• Common in women and symptoms develop between ages 18 and 35 years.
Social Phobia
• Social phobia is a compelling desire to avoid situations in which others may
criticize a person.
• The person experiences persistent, irrational fear of criticism, humiliation or
embarrassment.
• Examples of social phobias are fears of public speaking, using public
restrooms, or using public transportation.
• The person realizes that the fear is excessive or disproportionate to the
activity or situation.
• Social phobia rarely is incapacitating but may cause considerable
inconvenience.
Specific Phobia
• A specific phobia is defined as an excessive fear of an object, an activity or a
situation that leads a person to avoid the cause of that fear.
• 5 subtypes of this disorder: 1) animal; 2) natural environment; 3) blood-
injection-injury; 4) situational; 5) others (sound, space or costumed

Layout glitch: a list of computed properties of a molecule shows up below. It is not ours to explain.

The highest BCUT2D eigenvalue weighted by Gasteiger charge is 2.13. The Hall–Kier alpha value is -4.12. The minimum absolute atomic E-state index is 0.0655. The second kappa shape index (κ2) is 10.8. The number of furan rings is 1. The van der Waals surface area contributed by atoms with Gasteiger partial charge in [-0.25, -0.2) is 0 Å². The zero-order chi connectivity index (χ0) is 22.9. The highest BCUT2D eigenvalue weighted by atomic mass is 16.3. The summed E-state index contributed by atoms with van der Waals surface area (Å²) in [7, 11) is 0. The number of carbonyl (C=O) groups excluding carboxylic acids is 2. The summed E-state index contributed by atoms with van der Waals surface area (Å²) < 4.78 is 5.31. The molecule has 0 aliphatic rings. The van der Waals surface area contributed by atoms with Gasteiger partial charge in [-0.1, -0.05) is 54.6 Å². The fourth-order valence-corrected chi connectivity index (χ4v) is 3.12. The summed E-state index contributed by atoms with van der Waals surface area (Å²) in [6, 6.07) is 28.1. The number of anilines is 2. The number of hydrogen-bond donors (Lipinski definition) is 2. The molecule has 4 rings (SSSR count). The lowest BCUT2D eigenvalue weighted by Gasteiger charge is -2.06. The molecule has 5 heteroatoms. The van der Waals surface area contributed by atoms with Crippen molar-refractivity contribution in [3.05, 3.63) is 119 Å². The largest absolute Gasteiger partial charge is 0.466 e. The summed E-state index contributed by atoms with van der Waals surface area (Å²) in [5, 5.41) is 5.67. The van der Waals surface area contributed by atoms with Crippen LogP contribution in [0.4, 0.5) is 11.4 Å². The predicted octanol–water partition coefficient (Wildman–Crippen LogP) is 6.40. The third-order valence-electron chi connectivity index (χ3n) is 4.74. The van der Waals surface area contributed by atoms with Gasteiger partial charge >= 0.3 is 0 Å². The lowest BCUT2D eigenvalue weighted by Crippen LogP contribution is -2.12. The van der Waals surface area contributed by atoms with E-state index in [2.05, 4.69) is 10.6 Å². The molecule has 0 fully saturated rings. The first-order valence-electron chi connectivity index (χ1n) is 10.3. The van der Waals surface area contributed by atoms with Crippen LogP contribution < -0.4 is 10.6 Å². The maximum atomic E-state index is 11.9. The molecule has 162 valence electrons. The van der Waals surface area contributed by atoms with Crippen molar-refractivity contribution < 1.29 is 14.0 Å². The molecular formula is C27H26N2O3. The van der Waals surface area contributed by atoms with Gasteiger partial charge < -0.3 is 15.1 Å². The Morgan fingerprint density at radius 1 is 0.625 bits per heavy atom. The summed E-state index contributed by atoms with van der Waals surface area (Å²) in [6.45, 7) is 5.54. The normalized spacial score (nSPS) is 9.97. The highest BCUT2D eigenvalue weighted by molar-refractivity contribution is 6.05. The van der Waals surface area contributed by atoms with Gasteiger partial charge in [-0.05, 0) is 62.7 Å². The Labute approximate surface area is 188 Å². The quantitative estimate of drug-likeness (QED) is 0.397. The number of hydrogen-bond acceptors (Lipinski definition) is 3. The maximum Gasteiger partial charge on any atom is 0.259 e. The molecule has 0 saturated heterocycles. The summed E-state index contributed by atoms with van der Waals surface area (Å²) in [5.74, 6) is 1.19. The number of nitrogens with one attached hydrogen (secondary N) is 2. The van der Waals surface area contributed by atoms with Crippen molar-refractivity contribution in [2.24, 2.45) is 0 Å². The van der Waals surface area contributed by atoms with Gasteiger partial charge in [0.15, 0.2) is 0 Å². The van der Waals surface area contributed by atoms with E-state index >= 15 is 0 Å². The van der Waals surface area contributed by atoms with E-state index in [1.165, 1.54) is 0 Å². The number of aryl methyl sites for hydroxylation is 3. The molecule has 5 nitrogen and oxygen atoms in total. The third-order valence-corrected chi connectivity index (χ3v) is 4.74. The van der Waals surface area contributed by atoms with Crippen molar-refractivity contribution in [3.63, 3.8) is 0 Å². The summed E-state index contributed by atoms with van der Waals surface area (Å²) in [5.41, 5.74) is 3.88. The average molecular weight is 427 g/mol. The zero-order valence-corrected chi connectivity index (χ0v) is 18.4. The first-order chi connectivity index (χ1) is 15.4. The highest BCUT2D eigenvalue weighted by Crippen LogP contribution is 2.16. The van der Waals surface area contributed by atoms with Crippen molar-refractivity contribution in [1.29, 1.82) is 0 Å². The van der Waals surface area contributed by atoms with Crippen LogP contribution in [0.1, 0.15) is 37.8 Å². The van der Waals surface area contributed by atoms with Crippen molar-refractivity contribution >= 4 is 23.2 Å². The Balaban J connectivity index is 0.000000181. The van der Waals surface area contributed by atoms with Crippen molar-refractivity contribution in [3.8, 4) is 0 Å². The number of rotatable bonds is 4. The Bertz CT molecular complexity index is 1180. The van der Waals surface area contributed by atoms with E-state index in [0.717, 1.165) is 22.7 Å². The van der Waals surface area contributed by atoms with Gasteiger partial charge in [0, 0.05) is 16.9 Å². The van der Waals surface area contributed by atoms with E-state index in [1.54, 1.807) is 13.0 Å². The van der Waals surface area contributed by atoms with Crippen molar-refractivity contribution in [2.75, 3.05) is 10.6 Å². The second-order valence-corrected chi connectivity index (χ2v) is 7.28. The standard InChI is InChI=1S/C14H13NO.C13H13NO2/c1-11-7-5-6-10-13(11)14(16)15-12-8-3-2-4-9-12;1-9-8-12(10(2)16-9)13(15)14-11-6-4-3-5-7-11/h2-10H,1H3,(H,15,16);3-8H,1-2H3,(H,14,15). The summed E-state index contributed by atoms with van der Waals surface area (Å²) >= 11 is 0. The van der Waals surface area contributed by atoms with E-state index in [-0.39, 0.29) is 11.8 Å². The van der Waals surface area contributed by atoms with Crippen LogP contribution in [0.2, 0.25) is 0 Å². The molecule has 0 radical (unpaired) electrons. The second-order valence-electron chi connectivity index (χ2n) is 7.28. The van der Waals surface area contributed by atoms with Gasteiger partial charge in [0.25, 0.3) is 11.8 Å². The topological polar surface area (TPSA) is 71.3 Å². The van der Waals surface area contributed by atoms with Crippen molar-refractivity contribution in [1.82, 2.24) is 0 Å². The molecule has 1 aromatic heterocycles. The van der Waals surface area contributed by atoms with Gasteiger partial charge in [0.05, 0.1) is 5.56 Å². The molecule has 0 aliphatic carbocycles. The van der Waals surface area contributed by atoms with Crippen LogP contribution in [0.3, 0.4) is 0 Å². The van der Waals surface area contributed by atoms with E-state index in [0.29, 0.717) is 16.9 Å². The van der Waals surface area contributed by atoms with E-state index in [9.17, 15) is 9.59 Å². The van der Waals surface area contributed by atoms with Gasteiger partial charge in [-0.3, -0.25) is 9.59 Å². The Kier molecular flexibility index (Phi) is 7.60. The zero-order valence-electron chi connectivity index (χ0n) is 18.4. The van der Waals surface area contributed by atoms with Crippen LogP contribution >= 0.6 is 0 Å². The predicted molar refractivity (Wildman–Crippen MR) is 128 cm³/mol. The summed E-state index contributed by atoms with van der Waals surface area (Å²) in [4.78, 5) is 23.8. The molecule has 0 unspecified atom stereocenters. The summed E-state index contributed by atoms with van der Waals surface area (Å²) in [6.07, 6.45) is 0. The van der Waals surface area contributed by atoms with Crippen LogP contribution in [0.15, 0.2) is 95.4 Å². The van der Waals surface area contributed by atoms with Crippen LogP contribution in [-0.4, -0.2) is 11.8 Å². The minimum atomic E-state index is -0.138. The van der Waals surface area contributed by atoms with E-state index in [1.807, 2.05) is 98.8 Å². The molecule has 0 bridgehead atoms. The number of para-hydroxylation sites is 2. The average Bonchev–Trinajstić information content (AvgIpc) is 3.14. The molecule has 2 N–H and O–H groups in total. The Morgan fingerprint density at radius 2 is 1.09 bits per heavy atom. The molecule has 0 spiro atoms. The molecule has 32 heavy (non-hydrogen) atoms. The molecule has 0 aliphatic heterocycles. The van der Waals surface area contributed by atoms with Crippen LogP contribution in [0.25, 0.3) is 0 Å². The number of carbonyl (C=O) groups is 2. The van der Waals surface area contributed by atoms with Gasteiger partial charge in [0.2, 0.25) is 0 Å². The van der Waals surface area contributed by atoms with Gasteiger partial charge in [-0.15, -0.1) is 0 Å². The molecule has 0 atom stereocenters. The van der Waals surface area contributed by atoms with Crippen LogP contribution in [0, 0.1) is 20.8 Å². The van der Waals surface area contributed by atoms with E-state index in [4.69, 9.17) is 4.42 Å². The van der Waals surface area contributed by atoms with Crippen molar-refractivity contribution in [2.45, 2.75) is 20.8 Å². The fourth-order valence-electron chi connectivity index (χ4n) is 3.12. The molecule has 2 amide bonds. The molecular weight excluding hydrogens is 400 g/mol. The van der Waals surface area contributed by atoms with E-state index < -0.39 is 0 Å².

characters)
• The content of phobias as well as their prevalence varied with culture and
ethnicity.
GENERALIZED ANXIETY DISORDER (GAD)
• Generalized anxiety disorder (GAD) is commonly seen in primary care setting
and is associated with disability, medically unexplained symptoms and
overuse of health care resources.
• This disorder is characterized by unrealistic or excessive anxiety and worry
occurring more days than not in a 6-month period.
• The concern is about several events, such as job or school performance, and
the individual is unable to control the worry.
• At least three of the following six symptoms are reported: 1) restlessness; 2)
fatigue; 3) impaired concentration; 4) irritability; 5) muscle tension; and 6)
sleep disturbance.
OBSESSIVE-COMPULSIVE DISORDER
• OCD is characterized by recurrent obsessions or compulsions or a